“Cain checks in as the first choice of 27 percent of Republican voters in the poll, followed by former Massachusetts Gov. Mitt Romney at 23 percent and [former Texas Gov. Rick] Perry at 16 percent,” according to NBC News Deputy Political Director Mark Murray.
Many media agencies say the Georgian entrepreneur’s sudden surge comes on the coattails of his catchy 9-9-9 tax overhaul plan. But is that really the only reason?
In recent weeks, the media has focused a lot of attention on Cain, after he unexpectedly won the Florida Straw Poll. With all this coverage, Cain has become almost a household name.
During the election season, the media influence voters’ opinions of candidates and issues through spotlighting poll results, interviews and investigative reporting.
In the case of Cain, he has surged from fifth or sixth to first in recent polls because of his increased media spotlight.
But the media shouldn’t be so involved in picking the president.
Some may argue that the media doesn’t realize what they’re doing or the media provides information on the issues and candidates, so voters can make an educated choice.
However, the media does realize its influence. For example, Anderson Cooper of CNN hosted the town hall “Bullying: It Stops Here” last night. According to Cooper’s blog AC360, the broadcast was “an effort aimed at taking a stand to help stop the bullying crisis.”
As for being sources of pertinent, unbiased information on candidates, media agencies are notoriously known for certain political “leanings.”
There are also many non-partisan groups that provide unbiased information on candidates, so voters can educate themselves.
What are most people doing on a Sunday afternoon? Beginning their homework due Monday. Watching football. Shopping for lunches for the week at the store.
Bottom line is, not many people are thinking about the complexities of fate and luck, or why they’re so engrossed in something seemingly trivial like running up and down a field with a leather ball.
Radiolab, a program of National Public Radio, captivate listeners in audio explorations of these and other scientific and philosophical questions every Sunday afternoon.
Hosts Jad Abumrad and Robert Krulwich draw listeners into investigation of otherwise intimidating topics with a conversational approach to interviewing experts.
Abumrad, also producer of the show, is so appreciated for his aesthetic style of broadcast journalism that he was recently awarded a $500,000 MacArthur Foundation grant to “to advance [his] expertise, engage in bold new work, or, if [he] wish[es], to change fields or alter the direction of [his] careers.”
“With these and many other Radiolab shows, accessible as radio broadcasts and as podcasts, Abumrad is inspiring boundless curiosity within a new generation of listeners and experimenting with sound to find ever more effective and entertaining ways to explain ideas and tell a story,”according to his MacArthur citation.
If Abumrad and Krulwich continue demystifying dense topics, people may begin to understand why they procrastinate on homework or watch football all day.
Syrian security forces shot dead 29 people across the country Sept. 15, making last week one of the bloodiest in recent weeks, according to The New York Times.
Since the unrest began in mid-March, the United Nations estimates 2,700 people have been killed and human rights groups say more than 10,000 people have been jailed, according to Times.
But sadly most Americans don’t care, or that’s what news organizations are saying by dropping coverage of the violent crackdowns in Syria.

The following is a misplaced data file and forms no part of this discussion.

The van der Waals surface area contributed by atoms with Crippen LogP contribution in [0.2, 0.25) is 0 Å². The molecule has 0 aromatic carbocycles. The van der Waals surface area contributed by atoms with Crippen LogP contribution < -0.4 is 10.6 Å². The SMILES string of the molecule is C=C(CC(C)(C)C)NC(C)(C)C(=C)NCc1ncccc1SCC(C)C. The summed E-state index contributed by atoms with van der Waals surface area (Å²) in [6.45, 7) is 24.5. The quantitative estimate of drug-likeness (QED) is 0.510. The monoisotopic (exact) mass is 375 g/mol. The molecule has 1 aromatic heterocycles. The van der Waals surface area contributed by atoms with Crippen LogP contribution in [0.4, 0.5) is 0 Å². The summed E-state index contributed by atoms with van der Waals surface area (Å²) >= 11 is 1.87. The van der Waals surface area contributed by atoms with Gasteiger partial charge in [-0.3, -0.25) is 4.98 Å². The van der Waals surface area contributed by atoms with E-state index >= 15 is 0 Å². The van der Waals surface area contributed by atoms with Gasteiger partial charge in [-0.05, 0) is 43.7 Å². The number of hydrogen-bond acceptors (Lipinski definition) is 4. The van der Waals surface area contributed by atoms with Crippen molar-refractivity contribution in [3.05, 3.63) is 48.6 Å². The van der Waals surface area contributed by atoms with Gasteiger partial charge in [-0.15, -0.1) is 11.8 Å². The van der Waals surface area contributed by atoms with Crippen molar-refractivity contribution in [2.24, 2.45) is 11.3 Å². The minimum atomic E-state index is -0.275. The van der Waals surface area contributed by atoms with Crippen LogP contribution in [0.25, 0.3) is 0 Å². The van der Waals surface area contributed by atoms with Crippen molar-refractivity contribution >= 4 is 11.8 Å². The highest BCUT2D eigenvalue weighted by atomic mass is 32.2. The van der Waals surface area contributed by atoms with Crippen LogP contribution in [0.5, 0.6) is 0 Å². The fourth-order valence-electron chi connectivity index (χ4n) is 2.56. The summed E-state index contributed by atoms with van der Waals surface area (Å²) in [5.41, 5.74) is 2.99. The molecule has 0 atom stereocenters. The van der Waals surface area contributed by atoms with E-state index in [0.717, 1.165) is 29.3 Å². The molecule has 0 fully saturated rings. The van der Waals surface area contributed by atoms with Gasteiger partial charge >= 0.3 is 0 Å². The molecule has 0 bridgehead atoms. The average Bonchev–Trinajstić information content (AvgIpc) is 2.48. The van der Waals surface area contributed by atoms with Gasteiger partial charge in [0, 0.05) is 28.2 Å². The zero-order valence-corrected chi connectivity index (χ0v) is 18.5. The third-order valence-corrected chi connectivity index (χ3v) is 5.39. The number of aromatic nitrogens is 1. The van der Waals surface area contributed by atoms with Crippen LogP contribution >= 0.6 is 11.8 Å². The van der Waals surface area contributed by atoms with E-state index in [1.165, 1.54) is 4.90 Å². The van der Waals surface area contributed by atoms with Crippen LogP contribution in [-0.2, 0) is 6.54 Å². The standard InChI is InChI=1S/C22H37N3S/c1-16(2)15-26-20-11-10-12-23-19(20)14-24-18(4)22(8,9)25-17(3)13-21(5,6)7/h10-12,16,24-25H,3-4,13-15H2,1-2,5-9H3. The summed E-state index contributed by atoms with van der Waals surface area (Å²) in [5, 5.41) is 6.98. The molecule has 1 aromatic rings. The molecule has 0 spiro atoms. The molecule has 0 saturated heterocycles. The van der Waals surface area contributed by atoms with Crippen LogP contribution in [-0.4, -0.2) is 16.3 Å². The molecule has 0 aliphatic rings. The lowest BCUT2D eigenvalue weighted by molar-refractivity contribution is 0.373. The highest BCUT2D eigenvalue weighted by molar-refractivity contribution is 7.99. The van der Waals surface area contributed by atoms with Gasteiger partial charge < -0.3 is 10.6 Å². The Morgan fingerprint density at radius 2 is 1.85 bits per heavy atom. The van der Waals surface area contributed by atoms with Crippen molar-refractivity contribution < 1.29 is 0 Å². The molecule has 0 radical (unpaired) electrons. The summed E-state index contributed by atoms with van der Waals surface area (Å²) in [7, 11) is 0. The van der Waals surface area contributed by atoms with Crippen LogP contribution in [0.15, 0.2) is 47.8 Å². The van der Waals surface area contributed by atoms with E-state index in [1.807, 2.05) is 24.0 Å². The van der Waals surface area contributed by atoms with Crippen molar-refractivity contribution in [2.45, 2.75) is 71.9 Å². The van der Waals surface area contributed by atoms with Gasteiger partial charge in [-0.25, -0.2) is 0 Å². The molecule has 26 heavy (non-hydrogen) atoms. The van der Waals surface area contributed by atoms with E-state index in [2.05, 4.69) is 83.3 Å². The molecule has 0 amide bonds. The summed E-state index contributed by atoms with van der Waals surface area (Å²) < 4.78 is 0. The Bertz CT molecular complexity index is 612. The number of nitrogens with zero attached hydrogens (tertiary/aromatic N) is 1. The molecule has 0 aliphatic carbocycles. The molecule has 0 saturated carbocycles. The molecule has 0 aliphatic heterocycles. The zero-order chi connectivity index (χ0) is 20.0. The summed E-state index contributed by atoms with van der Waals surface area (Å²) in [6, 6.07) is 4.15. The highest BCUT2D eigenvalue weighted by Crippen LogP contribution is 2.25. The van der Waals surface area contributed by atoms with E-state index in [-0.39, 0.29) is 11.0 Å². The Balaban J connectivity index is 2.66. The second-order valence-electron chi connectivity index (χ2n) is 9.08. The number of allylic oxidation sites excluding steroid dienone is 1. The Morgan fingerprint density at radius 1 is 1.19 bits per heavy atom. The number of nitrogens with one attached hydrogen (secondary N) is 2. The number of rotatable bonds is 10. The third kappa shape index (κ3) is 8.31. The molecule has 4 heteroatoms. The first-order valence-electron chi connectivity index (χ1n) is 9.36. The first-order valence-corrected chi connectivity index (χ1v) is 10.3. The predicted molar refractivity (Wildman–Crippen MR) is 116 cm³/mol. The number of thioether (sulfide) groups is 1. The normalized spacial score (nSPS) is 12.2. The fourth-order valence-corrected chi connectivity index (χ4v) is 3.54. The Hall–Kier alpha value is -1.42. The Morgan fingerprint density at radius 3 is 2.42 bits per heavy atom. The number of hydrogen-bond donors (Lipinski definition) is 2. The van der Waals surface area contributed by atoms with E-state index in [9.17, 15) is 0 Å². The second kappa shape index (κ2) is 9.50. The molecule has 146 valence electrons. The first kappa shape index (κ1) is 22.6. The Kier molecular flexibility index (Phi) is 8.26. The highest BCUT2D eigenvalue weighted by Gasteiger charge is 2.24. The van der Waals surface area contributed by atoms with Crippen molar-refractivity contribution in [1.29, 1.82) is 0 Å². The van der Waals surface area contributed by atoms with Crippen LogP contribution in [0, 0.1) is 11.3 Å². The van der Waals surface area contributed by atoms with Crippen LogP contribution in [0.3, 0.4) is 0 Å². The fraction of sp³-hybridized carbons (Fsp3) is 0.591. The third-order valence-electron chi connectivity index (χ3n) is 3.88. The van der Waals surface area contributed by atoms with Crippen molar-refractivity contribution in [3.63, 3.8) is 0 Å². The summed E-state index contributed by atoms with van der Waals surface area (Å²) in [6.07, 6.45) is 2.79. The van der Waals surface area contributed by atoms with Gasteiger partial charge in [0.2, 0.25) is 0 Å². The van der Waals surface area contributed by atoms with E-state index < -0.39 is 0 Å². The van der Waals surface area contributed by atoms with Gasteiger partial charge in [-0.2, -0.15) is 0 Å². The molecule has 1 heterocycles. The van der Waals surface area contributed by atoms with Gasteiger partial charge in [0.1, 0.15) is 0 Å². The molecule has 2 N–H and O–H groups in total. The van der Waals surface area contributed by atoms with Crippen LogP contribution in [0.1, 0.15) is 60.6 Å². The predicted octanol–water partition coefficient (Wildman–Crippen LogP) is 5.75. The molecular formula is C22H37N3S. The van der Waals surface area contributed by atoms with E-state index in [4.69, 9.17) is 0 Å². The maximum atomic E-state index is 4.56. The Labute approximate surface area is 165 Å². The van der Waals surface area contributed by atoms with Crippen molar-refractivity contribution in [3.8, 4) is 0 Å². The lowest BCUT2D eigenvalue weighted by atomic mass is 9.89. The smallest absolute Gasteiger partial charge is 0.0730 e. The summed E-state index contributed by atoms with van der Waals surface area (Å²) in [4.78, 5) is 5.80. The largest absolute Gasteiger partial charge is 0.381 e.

It’s not that Americans don’t care; it’s the media who doesn’t find the uprising important, and arguably for good reasons.
First, the Western media hasn’t been allowed into Syria, so journalists cannot confirm what is actually happening on the ground in Syria.
Second, the videos shot on cellphones that leak out via Facebook and Youtube are rather graphic and scare and disgust audiences. The content of the videos also cannot be confirmed, since journalists are not allowed in the country.
Third, the coverage becomes gruesomely repetitive, when reporting about protestors clashing with security forces and the death toll.
Nonetheless, the Western media should keep the spotlight on the violent crackdowns by Syrian President Bashar al-Assad because the media focus on the Egyptian protests helped end the violent crackdown on Egyptians.
Anyway, there are relevant ways to write about the Syrian uprising without having to be in the country.
National Public Radio’s reporters talked to refugees fleeing the violence in Syria for the Turkish border. They were able to humanize the Syrian refugees and their drama, while keeping the story relevant and interesting.
A journalist’s job is to speak for the voiceless. I hope the Western media doesn’t forget this.
Cellphones today have become as ubiquitous as televisions.
Even in the most impoverished countries, like Haiti, one-third of the population has cellphones, many of which have internet connectivity.
Many media organizations, such as CNN and NPR, have taken advantage of this technology wave by introducing mobile apps, which connect smartphone-users to news content, and utilizing social media, like Facebook and Twitter, that send subscribers breaking news updates.
Instead of just using mobile media as a tool to connect to consumers, VeriCorder Technology Inc. has taken it one step further by introducing a mobile editing app called 1st Video that allow journalists to take and edit video, photos and audio on their iPhone, iPod Touch or iPad and publish news stories straight to the web.
Now, journalists are able to disperse important breaking news quicker. It also contributes to better, more in-depth news stories, as journalists can take more time in the field building their stories without the fear of missing a deadline.
The mobile editing app is also considerably cheaper than hardware costs of traditional equipment.
Journalists can be ready to file quality stories for less than $300. A professional camera alone can cost more than $2,000.
VeriCorder also offers hardware, such as lenses and microphones, that are compatible with iPhone, iPod Touch and iPad and their mobile editing apps.
The 1st Video app completes the mobile media loop, making news from production to consumption totally wireless.